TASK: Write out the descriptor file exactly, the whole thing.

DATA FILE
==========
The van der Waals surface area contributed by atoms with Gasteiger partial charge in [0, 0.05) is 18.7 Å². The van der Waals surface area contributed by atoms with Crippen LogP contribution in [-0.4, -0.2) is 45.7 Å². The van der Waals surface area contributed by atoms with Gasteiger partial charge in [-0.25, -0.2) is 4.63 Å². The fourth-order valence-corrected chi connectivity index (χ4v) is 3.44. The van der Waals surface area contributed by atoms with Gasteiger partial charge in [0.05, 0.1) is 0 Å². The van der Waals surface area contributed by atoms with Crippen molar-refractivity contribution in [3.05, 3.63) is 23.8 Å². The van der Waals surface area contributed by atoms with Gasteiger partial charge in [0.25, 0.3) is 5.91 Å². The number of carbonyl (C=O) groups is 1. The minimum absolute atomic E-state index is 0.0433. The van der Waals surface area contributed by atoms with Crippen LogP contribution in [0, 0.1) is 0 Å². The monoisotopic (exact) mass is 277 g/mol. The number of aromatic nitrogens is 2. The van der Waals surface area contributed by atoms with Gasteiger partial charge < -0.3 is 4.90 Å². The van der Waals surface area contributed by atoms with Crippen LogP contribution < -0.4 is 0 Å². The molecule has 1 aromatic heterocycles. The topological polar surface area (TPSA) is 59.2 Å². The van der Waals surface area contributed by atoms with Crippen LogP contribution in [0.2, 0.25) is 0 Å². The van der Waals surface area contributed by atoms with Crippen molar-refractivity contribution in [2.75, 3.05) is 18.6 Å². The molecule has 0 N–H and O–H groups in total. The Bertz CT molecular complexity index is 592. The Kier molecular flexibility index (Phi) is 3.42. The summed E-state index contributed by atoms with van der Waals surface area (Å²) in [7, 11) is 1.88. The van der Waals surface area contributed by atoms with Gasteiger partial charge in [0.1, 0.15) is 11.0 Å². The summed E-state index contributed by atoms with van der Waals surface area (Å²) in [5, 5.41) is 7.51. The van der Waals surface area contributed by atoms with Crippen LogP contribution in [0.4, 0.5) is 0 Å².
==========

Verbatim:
The van der Waals surface area contributed by atoms with Gasteiger partial charge in [0, 0.05) is 18.7 Å². The van der Waals surface area contributed by atoms with Crippen LogP contribution in [-0.4, -0.2) is 45.7 Å². The van der Waals surface area contributed by atoms with Gasteiger partial charge in [-0.25, -0.2) is 4.63 Å². The fourth-order valence-corrected chi connectivity index (χ4v) is 3.44. The van der Waals surface area contributed by atoms with Gasteiger partial charge in [0.05, 0.1) is 0 Å². The van der Waals surface area contributed by atoms with Crippen molar-refractivity contribution in [3.05, 3.63) is 23.8 Å². The van der Waals surface area contributed by atoms with Gasteiger partial charge in [0.25, 0.3) is 5.91 Å². The number of carbonyl (C=O) groups is 1. The minimum absolute atomic E-state index is 0.0433. The van der Waals surface area contributed by atoms with Crippen LogP contribution in [0, 0.1) is 0 Å². The monoisotopic (exact) mass is 277 g/mol. The number of aromatic nitrogens is 2. The van der Waals surface area contributed by atoms with Gasteiger partial charge < -0.3 is 4.90 Å². The van der Waals surface area contributed by atoms with Crippen LogP contribution < -0.4 is 0 Å². The molecule has 1 aromatic heterocycles. The topological polar surface area (TPSA) is 59.2 Å². The van der Waals surface area contributed by atoms with Crippen LogP contribution in [0.2, 0.25) is 0 Å². The van der Waals surface area contributed by atoms with Crippen molar-refractivity contribution in [2.75, 3.05) is 18.6 Å². The molecule has 0 N–H and O–H groups in total. The Bertz CT molecular complexity index is 592. The Kier molecular flexibility index (Phi) is 3.42. The summed E-state index contributed by atoms with van der Waals surface area (Å²) in [7, 11) is 1.88. The van der Waals surface area contributed by atoms with Gasteiger partial charge in [0.1, 0.15) is 11.0 Å². The summed E-state index contributed by atoms with van der Waals surface area (Å²) in [5, 5.41) is 7.51. The van der Waals surface area contributed by atoms with Crippen LogP contribution in [0.4, 0.5) is 0 Å².